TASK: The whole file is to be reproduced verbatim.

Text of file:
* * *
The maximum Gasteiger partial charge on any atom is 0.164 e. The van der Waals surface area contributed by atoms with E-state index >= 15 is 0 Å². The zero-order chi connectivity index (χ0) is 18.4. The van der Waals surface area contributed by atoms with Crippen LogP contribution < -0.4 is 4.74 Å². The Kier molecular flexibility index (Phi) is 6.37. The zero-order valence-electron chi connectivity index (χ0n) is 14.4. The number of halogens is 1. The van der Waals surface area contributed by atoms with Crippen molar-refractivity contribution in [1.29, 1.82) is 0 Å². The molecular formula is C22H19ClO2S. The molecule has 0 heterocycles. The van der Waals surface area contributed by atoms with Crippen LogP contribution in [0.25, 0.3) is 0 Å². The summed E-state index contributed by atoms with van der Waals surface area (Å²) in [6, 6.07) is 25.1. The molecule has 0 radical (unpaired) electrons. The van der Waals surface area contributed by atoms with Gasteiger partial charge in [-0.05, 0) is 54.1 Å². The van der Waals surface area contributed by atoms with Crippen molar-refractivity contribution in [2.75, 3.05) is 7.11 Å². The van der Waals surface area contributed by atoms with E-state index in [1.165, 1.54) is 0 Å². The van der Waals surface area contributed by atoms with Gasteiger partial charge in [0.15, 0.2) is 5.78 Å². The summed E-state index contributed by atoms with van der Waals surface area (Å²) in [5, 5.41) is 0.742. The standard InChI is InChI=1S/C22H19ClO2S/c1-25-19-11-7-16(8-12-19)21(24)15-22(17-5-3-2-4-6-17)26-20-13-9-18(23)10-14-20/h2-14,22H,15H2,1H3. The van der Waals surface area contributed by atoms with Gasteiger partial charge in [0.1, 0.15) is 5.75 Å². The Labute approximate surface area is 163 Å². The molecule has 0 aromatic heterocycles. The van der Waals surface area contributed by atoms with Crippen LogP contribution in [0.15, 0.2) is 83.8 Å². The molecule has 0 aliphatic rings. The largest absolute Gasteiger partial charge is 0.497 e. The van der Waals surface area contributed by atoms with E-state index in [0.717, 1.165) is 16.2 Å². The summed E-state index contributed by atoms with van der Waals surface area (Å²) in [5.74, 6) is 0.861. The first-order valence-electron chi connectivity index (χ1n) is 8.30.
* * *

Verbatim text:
The maximum Gasteiger partial charge on any atom is 0.164 e. The van der Waals surface area contributed by atoms with E-state index >= 15 is 0 Å². The zero-order chi connectivity index (χ0) is 18.4. The van der Waals surface area contributed by atoms with Crippen LogP contribution < -0.4 is 4.74 Å². The Kier molecular flexibility index (Phi) is 6.37. The zero-order valence-electron chi connectivity index (χ0n) is 14.4. The number of halogens is 1. The van der Waals surface area contributed by atoms with Crippen molar-refractivity contribution in [1.29, 1.82) is 0 Å². The molecular formula is C22H19ClO2S. The molecule has 0 heterocycles. The van der Waals surface area contributed by atoms with Crippen LogP contribution in [0.25, 0.3) is 0 Å². The summed E-state index contributed by atoms with van der Waals surface area (Å²) in [6, 6.07) is 25.1. The molecule has 0 radical (unpaired) electrons. The van der Waals surface area contributed by atoms with Gasteiger partial charge in [-0.05, 0) is 54.1 Å². The van der Waals surface area contributed by atoms with Crippen molar-refractivity contribution in [2.75, 3.05) is 7.11 Å². The van der Waals surface area contributed by atoms with E-state index in [1.165, 1.54) is 0 Å². The van der Waals surface area contributed by atoms with Gasteiger partial charge in [0.15, 0.2) is 5.78 Å². The summed E-state index contributed by atoms with van der Waals surface area (Å²) in [5, 5.41) is 0.742. The standard InChI is InChI=1S/C22H19ClO2S/c1-25-19-11-7-16(8-12-19)21(24)15-22(17-5-3-2-4-6-17)26-20-13-9-18(23)10-14-20/h2-14,22H,15H2,1H3. The van der Waals surface area contributed by atoms with Gasteiger partial charge in [0.1, 0.15) is 5.75 Å². The Labute approximate surface area is 163 Å². The molecule has 0 aromatic heterocycles. The van der Waals surface area contributed by atoms with Crippen LogP contribution in [0.15, 0.2) is 83.8 Å². The molecule has 0 aliphatic rings. The largest absolute Gasteiger partial charge is 0.497 e. The van der Waals surface area contributed by atoms with E-state index in [0.717, 1.165) is 16.2 Å². The summed E-state index contributed by atoms with van der Waals surface area (Å²) in [5.74, 6) is 0.861. The first-order valence-electron chi connectivity index (χ1n) is 8.30.